Please use this identifier to cite or link to this item: http://hdl.handle.net/2440/83380
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Type: Journal article
Title: Study design of ASPirin in Reducing Events in the Elderly (ASPREE): A randomized, controlled trial
Author: Stocks, N.
Frank, O.
Citation: Contemporary Clinical Trials, 2013; 36(2):555-564
Publisher: Elsevier Science Inc
Issue Date: 2013
ISSN: 1551-7144
1559-2030
Contributor: Stocks, Nigel Phillip
Statement of
Responsibility: 
ASPREE Investigator Group
Abstract: Cost-effective strategies to maintain healthy active lifestyle in aging populations are required to address the global burden of age-related diseases. ASPREE will examine whether the potential primary prevention benefits of low dose aspirin outweigh the risks in older healthy individuals. Our primary hypothesis is that daily oral 100 mg enteric-coated aspirin will extend a composite primary endpoint termed 'disability-free life' including onset of dementia, total mortality, or persistent disability in at least one of the Katz Activities of Daily Living in 19,000 healthy participants aged 65 years and above ('US minorities') and 70 years and above (non-'US minorities'). ASPREE is a double-blind, randomized, placebo-controlled trial of oral 100mg enteric-coated acetyl salicylic acid (ASA) or matching placebo being conducted in Australian and US community settings on individuals free of dementia, disability and cardiovascular disease (CVD) events. Secondary endpoints are all-cause and cause specific mortality, fatal and non-fatal cardiovascular events, fatal and non-fatal cancer (excluding non-melanoma skin cancer), dementia, mild cognitive impairment, depression, physical disability, and clinically significant bleeding. To 20 September 2013 14,383 participants have been recruited. Recruitment and study completion are anticipated in July 2014 and December 2018 respectively. In contrast to other aspirin trials that have largely focused on cardiovascular endpoints, ASPREE has a unique composite primary endpoint to better capture the overall risk and benefit of aspirin to extend healthy independent lifespan in older adults in the US and Australia.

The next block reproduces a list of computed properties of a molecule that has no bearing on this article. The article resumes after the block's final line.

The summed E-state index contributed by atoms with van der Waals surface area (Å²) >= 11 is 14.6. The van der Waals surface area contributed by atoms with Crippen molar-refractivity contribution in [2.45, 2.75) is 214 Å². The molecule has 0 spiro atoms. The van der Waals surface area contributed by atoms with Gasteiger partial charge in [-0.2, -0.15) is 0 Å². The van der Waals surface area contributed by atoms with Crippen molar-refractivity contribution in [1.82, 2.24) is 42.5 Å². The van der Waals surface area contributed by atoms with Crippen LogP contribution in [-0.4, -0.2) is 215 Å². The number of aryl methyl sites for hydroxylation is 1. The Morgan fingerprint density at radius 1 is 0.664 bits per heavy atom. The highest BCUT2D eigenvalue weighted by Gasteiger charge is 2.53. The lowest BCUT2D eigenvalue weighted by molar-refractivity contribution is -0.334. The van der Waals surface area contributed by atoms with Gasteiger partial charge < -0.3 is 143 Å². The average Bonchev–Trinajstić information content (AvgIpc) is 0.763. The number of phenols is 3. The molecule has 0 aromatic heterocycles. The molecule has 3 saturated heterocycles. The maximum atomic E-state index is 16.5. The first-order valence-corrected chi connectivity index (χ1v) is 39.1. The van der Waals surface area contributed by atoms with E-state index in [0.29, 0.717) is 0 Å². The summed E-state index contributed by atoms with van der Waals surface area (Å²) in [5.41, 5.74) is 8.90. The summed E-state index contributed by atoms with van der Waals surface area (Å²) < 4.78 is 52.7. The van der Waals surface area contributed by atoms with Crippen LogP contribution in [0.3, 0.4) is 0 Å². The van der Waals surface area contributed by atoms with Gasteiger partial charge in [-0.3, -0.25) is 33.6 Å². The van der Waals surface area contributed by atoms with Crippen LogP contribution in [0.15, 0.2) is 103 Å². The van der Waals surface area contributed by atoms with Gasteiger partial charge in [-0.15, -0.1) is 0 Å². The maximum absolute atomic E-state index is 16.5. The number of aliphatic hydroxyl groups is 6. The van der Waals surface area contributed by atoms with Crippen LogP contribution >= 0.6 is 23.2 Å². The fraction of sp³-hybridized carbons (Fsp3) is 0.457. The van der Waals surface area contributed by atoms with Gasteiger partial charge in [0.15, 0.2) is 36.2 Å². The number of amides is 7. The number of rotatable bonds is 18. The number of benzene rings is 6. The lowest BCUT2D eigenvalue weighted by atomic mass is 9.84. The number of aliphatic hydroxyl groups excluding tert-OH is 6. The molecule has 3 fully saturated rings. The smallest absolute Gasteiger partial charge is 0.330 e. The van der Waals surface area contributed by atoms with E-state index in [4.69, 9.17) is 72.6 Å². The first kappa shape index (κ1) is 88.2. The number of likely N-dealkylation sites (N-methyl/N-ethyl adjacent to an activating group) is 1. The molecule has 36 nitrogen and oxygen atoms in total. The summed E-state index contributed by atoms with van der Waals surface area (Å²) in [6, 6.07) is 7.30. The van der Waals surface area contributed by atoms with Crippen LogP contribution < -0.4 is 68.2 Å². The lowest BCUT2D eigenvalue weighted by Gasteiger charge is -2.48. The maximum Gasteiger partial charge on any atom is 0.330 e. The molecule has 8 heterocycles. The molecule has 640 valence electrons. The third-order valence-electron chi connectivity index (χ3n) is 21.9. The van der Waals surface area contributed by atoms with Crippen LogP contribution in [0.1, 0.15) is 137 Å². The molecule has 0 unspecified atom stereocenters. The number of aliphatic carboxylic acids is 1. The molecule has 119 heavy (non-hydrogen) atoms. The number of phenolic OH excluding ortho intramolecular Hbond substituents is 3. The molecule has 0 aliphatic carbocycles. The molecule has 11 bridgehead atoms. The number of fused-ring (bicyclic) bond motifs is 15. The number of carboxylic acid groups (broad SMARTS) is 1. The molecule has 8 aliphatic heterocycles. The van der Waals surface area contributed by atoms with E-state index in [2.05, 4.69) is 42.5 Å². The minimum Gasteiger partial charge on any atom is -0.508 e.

Keywords: Aspirin; Clinical trial; Aging; Dementia; Disability; Primary prevention
Rights: © 2013 Elsevier Inc. All rights reserved.
RMID: 0020134647
DOI: 10.1016/j.cct.2013.09.014
Appears in Collections:General Practice publications

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